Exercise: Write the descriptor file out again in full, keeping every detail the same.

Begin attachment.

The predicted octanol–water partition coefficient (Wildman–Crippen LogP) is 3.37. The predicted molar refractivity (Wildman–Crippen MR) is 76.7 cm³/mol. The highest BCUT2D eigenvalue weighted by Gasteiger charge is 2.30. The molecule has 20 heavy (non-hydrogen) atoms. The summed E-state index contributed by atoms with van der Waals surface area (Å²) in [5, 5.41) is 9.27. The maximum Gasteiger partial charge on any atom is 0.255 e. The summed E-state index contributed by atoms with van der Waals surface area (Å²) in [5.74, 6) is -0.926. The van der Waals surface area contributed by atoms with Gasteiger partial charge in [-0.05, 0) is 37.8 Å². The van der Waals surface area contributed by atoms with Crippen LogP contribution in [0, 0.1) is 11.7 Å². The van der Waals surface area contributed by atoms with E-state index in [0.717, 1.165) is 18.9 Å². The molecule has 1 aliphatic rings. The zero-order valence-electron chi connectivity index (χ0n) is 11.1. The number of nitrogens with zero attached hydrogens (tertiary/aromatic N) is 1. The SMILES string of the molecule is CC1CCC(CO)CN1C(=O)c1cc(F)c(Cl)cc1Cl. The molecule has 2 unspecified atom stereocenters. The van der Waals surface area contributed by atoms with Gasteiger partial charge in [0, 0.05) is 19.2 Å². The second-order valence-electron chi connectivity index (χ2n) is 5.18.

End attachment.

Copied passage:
The predicted octanol–water partition coefficient (Wildman–Crippen LogP) is 3.37. The predicted molar refractivity (Wildman–Crippen MR) is 76.7 cm³/mol. The highest BCUT2D eigenvalue weighted by Gasteiger charge is 2.30. The molecule has 20 heavy (non-hydrogen) atoms. The summed E-state index contributed by atoms with van der Waals surface area (Å²) in [5, 5.41) is 9.27. The maximum Gasteiger partial charge on any atom is 0.255 e. The summed E-state index contributed by atoms with van der Waals surface area (Å²) in [5.74, 6) is -0.926. The van der Waals surface area contributed by atoms with Gasteiger partial charge in [-0.05, 0) is 37.8 Å². The van der Waals surface area contributed by atoms with Crippen LogP contribution in [0, 0.1) is 11.7 Å². The van der Waals surface area contributed by atoms with E-state index in [0.717, 1.165) is 18.9 Å². The molecule has 1 aliphatic rings. The zero-order valence-electron chi connectivity index (χ0n) is 11.1. The number of nitrogens with zero attached hydrogens (tertiary/aromatic N) is 1. The SMILES string of the molecule is CC1CCC(CO)CN1C(=O)c1cc(F)c(Cl)cc1Cl. The molecule has 2 unspecified atom stereocenters. The van der Waals surface area contributed by atoms with Gasteiger partial charge in [0, 0.05) is 19.2 Å². The second-order valence-electron chi connectivity index (χ2n) is 5.18.